Little tough ones, some taller than others…There is no reason for you to wonder about this. Keep listening. Keep glancing out at the driveway…little grasses…in time can overtake the whole driveway and how strange this voice you don’t recognize is using your name, talking about you in the third person. Very bad accident…He? You? No ladders go up to this moment when you perceive the second person cut from the third person within you…you didn’t know the blades hung in your mouth (20).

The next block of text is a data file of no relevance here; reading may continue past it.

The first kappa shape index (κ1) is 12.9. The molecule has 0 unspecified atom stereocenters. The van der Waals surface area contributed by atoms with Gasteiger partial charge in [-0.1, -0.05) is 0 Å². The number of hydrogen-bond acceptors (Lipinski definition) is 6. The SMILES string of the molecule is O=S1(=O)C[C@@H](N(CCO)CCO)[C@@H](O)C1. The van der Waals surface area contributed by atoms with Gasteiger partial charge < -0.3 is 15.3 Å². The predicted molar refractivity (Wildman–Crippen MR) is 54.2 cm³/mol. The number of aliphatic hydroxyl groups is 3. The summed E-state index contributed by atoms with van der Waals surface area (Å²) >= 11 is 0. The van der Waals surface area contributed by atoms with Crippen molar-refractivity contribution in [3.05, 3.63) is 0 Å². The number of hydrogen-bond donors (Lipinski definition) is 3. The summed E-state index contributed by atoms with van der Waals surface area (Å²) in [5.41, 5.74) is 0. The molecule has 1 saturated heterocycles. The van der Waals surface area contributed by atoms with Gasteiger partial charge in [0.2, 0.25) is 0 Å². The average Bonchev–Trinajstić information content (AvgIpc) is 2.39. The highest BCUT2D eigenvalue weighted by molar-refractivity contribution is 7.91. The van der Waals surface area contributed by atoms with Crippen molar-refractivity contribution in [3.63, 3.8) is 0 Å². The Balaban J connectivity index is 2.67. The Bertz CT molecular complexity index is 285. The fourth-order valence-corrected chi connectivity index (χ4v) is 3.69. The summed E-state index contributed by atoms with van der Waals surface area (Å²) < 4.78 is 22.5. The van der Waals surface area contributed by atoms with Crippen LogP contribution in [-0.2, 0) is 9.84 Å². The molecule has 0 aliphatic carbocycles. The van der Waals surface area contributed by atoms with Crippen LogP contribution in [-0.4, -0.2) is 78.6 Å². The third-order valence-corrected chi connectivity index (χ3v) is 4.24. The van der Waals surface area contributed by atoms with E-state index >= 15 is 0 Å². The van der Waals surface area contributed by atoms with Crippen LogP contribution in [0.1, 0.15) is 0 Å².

WTF? Parts of speech all over the place, and how is this about threat, specifically? Well, it isn’t yet, but the piece goes on in a very strange, impressionistic way to rotate around the concept and emotional impact of feeling “threatened.” It reminds me of the scaffolding piece from Next American Essay, only maybe even less cohesive. It reminds me of those fabrics you can’t afford at the yarn store where there’s more negative space than fabric, and the fabric that is there barely hangs on, like the frayed rope on a fisherman’s net. And yet, the piece has appeal, if only because it is a puzzle, mental chewing gum, and one can spend an inordinate amount of time trying to tell if it’s “fake” or not, to disprove the validity of it, to dispute whether or not the structure really holds and constructs the meaning we expect or don’t expect (it’s like a game).